Default initialisation

This is probably one for @zedshaw:

In C and C++ variables of built in type are default initialized to zero in the top-level scope, but to undefined in lower-level/function scope. What’s the reason for this? Is it to avoid the overhead of zeroing memory that’s likely to be overwritten soon with each call? That would be like trading safety for elegance?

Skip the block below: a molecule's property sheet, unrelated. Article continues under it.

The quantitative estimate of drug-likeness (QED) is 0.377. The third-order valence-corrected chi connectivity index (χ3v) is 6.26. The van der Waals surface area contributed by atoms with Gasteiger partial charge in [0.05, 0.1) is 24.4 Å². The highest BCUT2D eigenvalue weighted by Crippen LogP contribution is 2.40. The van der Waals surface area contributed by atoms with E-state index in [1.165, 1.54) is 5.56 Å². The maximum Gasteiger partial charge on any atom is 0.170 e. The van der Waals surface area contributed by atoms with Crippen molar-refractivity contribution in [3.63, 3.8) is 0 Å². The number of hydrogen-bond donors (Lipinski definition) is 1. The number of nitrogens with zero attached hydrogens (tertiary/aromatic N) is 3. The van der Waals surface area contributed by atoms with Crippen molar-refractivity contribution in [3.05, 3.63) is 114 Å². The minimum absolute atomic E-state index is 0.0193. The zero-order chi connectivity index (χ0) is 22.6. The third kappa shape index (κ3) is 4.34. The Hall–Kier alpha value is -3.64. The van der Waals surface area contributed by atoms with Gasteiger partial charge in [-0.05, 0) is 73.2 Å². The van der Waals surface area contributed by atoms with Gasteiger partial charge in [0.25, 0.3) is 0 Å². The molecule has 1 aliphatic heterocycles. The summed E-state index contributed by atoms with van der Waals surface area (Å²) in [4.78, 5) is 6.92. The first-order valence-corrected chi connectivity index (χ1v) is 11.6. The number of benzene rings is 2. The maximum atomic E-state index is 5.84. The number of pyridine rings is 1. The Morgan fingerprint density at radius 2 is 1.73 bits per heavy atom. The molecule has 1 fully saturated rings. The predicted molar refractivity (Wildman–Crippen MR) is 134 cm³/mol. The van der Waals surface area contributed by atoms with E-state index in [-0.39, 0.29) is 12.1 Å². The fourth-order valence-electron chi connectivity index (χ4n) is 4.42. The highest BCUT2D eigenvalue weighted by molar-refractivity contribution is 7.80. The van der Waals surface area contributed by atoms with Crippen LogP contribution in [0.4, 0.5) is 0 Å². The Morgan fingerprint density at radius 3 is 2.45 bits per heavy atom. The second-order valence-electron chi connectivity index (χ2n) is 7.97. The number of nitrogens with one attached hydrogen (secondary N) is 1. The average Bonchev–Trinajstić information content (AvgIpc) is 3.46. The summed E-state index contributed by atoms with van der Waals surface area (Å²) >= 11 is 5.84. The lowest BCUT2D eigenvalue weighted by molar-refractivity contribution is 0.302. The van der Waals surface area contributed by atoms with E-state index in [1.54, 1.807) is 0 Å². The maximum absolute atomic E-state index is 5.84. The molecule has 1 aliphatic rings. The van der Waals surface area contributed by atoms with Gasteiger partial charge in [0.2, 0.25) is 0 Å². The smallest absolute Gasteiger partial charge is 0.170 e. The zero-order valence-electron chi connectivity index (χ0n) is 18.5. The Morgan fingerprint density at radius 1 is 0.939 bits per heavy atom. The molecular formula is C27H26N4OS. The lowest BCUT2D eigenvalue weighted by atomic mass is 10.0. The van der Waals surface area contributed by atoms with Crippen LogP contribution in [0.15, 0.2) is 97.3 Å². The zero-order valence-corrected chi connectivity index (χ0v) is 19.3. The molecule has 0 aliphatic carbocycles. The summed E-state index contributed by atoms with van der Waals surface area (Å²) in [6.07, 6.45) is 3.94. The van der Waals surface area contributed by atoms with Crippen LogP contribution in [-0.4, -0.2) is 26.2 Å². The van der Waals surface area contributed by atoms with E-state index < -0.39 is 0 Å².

I can’t quite make sense of such a design decision and I’m curious what those people who are undoubtedly much smarter than me might have thought here.

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